Lovers of Right Bank wines can find the choice among St-Emilion’s most famous names almost bewildering. James Lawther MW reveals where to find the best value in the region.
There is a bit of a paradox about St-Emilion. It is probably – along with Margaux – the most celebrated name in Bordeaux and, for that matter, one of the most notable in the wine world, but dealing with it on a micro-scale of buying from individual châteaux can be the source of some confusion. The offer is large, names of châteaux may be less familiar and quantities from each can be limited. Add to this the variation in style and terroir and the problem of purchase becomes Burgundian in proportion.
Currently, there are around 1,400 hectares (ha) of AC St-Emilion and 4,000ha of superior AC St-Emilion Grand Cru, divided among 640 growers. This translates into an average holding of 8ha (small compared with the 17ha or 18ha in the Médoc) and limited visibility and distribution on a global scale. Quality and style are dictated by soil (the limestone plateau and alluvial Dordogne plain form part of a complicated mosaic) and winemaking techniques, which include both modern and traditional approaches.
So where and what should consumers be looking for? Merlot is the dominant grape variety (more than 60% of plantings), with Cabernet Franc and sometimes Cabernet Sauvignon making up the blend, so no problem there. The sandy, silty soils of the Dordogne plain provide a lighter-framed, more fruit-driven St-Emilion, of which there are plenty of examples. Châteaux de Fonbel and Teyssier are probably the most consistent and given that they are larger, they can be widely distributed with an annual production of 110,000 and 180,000 bottles respectively.
But for something with greater complexity and a clear stamp of St-Emilion terroir it is best to look to the higher ground, where clay and limestone prevail.
This means heading principally for the limestone plateau and surrounding côtes. The wines have more density, a mellow fruit character, as well as freshness, structure and the potential to age.
Decanter asked me to select my top 10 names in St-Emilion for value. They allowed a generous budget of £500 per 12-bottle case, or £41.67 a bottle, which (apart from the premiers grands crus classés) leaves the field fairly open, even with in bond prices. The ‘garage’ era is over and those that remain are now established names with hefty price tags, witness Valandraud, Péby-Faugères and Gracia. There are still gems in this price range, but quantities and visibility are usually the problem. Clos des Baies and Clos Romanile are lovely wines made respectively by the cellar masters of Château Ausone and Valandraud. But with an annual production of 1,500 and 1,000 bottles these can be difficult to source.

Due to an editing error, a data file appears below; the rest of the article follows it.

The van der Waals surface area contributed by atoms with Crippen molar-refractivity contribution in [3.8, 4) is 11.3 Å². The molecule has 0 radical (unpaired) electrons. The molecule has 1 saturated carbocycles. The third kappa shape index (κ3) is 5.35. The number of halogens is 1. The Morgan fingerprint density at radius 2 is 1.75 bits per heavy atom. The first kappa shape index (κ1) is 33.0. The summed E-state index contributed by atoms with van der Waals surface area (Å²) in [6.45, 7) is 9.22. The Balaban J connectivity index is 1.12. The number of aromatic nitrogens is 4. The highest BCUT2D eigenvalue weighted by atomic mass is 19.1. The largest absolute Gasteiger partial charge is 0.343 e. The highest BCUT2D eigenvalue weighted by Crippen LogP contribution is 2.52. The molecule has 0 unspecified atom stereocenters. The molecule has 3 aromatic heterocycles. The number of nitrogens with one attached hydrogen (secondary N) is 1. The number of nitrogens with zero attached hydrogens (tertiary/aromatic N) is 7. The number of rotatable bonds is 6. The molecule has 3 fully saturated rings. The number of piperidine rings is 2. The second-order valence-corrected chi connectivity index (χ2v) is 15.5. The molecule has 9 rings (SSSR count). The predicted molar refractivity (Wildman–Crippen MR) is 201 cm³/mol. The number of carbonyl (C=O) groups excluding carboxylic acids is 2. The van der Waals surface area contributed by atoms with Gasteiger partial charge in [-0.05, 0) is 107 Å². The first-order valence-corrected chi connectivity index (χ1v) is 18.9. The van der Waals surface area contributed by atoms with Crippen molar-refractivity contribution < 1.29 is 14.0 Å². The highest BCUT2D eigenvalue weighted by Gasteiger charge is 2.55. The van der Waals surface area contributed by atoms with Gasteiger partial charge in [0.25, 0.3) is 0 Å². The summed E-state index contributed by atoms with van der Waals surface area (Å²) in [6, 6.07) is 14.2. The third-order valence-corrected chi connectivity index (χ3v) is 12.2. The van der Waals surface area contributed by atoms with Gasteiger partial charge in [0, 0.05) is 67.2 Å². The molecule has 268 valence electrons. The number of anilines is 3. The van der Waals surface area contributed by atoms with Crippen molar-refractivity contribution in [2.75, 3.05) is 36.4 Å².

There are really no shortcuts, but as a means of simplifying selection I would point the consumer towards the grands crus classés (GCCs), which represent just over 20% of the surface area of AC St-Emilion Grand Cru. By no means perfect, the St-Emilion classification does provide motivation for quality, includes a large number of châteaux with excellent terroir and is a reasonable guide for consumers. There is little speculation on most of these wines, thus less price fluctuation, although expect a premium for vintages such as 2009/2010.
Whether or not to buy en primeur is an open question. ‘Yes’ would be the answer if it means guaranteeing limited stock of a particular wine. However, given that the market is deflated at the moment, it’s prudent to hunt around for bottled wines. 2009 and 2010 are rich and dense (the latter repaying cellaring), but they sell at a higher price. Older vintages may be harder to come by, but there are some 2008s on the market that represent reasonable value. Otherwise, wait for the 2012s, which have fruit, charm and a drinking span of eight to 10 years. They weren’t worth buying en primeur, but in bottle are worth a punt.
The following châteaux have all shown progression in recent years and remain attractively priced. They have a certain classicism, but with a modern edge of purity and fruit. The potential for ageing 10 to 15 years is guaranteed.
Written by James Lawther MW